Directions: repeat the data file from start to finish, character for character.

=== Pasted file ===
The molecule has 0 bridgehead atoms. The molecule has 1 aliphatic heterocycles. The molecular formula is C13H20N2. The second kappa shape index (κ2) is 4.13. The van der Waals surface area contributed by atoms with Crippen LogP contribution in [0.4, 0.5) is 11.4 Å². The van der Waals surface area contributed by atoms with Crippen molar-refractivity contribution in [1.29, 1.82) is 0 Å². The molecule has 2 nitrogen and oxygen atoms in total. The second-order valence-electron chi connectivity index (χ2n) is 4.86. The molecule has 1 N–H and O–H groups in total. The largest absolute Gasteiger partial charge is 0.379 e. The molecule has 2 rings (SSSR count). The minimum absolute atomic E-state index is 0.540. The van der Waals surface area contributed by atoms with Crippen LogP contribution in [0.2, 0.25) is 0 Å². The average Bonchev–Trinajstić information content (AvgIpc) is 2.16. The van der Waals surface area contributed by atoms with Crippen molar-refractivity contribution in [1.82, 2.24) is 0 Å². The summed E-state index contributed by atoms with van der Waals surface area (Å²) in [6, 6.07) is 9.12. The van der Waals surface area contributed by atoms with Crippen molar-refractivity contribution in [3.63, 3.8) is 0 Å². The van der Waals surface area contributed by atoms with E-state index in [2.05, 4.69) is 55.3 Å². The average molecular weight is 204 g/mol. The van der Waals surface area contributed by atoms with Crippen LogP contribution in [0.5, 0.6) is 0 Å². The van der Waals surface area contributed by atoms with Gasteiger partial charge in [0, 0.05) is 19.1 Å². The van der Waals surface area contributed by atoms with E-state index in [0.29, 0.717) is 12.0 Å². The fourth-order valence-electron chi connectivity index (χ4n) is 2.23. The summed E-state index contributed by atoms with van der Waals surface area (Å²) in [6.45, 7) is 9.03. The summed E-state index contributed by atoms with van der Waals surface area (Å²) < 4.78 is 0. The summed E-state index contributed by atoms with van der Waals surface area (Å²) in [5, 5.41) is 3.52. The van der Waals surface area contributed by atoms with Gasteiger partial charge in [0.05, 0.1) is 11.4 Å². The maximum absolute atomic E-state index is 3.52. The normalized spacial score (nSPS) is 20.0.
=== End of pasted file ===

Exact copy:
The molecule has 0 bridgehead atoms. The molecule has 1 aliphatic heterocycles. The molecular formula is C13H20N2. The second kappa shape index (κ2) is 4.13. The van der Waals surface area contributed by atoms with Crippen LogP contribution in [0.4, 0.5) is 11.4 Å². The van der Waals surface area contributed by atoms with Crippen molar-refractivity contribution in [1.29, 1.82) is 0 Å². The molecule has 2 nitrogen and oxygen atoms in total. The second-order valence-electron chi connectivity index (χ2n) is 4.86. The molecule has 1 N–H and O–H groups in total. The largest absolute Gasteiger partial charge is 0.379 e. The molecule has 2 rings (SSSR count). The minimum absolute atomic E-state index is 0.540. The van der Waals surface area contributed by atoms with Crippen LogP contribution in [0.2, 0.25) is 0 Å². The average Bonchev–Trinajstić information content (AvgIpc) is 2.16. The van der Waals surface area contributed by atoms with Crippen molar-refractivity contribution in [1.82, 2.24) is 0 Å². The summed E-state index contributed by atoms with van der Waals surface area (Å²) in [6, 6.07) is 9.12. The van der Waals surface area contributed by atoms with Crippen molar-refractivity contribution in [3.63, 3.8) is 0 Å². The van der Waals surface area contributed by atoms with E-state index in [2.05, 4.69) is 55.3 Å². The average molecular weight is 204 g/mol. The van der Waals surface area contributed by atoms with Crippen LogP contribution in [0.5, 0.6) is 0 Å². The van der Waals surface area contributed by atoms with Gasteiger partial charge in [0, 0.05) is 19.1 Å². The van der Waals surface area contributed by atoms with E-state index in [0.29, 0.717) is 12.0 Å². The fourth-order valence-electron chi connectivity index (χ4n) is 2.23. The summed E-state index contributed by atoms with van der Waals surface area (Å²) in [6.45, 7) is 9.03. The summed E-state index contributed by atoms with van der Waals surface area (Å²) < 4.78 is 0. The summed E-state index contributed by atoms with van der Waals surface area (Å²) in [5, 5.41) is 3.52. The van der Waals surface area contributed by atoms with Gasteiger partial charge in [0.05, 0.1) is 11.4 Å². The maximum absolute atomic E-state index is 3.52. The normalized spacial score (nSPS) is 20.0.